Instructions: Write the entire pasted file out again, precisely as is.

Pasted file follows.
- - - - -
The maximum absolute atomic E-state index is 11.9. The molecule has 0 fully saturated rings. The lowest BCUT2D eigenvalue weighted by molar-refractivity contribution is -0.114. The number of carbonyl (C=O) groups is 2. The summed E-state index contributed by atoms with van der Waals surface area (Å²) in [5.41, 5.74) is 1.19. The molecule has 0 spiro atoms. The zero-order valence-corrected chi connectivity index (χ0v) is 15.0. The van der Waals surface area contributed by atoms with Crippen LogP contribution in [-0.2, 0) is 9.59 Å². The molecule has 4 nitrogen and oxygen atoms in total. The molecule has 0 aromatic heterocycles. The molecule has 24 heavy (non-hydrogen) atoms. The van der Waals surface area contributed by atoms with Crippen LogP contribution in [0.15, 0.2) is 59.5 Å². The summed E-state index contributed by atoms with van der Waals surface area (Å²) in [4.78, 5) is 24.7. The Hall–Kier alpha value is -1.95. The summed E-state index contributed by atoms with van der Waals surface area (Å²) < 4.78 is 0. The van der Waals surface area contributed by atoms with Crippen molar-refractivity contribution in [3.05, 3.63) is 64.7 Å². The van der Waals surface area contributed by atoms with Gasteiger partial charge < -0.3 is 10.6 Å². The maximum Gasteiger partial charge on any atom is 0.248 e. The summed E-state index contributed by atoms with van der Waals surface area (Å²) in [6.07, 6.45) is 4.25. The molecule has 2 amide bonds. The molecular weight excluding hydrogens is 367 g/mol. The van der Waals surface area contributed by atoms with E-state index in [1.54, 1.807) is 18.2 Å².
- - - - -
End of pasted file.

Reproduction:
The maximum absolute atomic E-state index is 11.9. The molecule has 0 fully saturated rings. The lowest BCUT2D eigenvalue weighted by molar-refractivity contribution is -0.114. The number of carbonyl (C=O) groups is 2. The summed E-state index contributed by atoms with van der Waals surface area (Å²) in [5.41, 5.74) is 1.19. The molecule has 0 spiro atoms. The zero-order valence-corrected chi connectivity index (χ0v) is 15.0. The van der Waals surface area contributed by atoms with Crippen LogP contribution in [-0.2, 0) is 9.59 Å². The molecule has 4 nitrogen and oxygen atoms in total. The molecule has 0 aromatic heterocycles. The molecule has 24 heavy (non-hydrogen) atoms. The van der Waals surface area contributed by atoms with Crippen LogP contribution in [0.15, 0.2) is 59.5 Å². The summed E-state index contributed by atoms with van der Waals surface area (Å²) in [4.78, 5) is 24.7. The Hall–Kier alpha value is -1.95. The summed E-state index contributed by atoms with van der Waals surface area (Å²) < 4.78 is 0. The van der Waals surface area contributed by atoms with Crippen molar-refractivity contribution in [3.05, 3.63) is 64.7 Å². The van der Waals surface area contributed by atoms with Gasteiger partial charge < -0.3 is 10.6 Å². The maximum Gasteiger partial charge on any atom is 0.248 e. The summed E-state index contributed by atoms with van der Waals surface area (Å²) in [6.07, 6.45) is 4.25. The molecule has 2 amide bonds. The molecular weight excluding hydrogens is 367 g/mol. The van der Waals surface area contributed by atoms with E-state index in [1.54, 1.807) is 18.2 Å².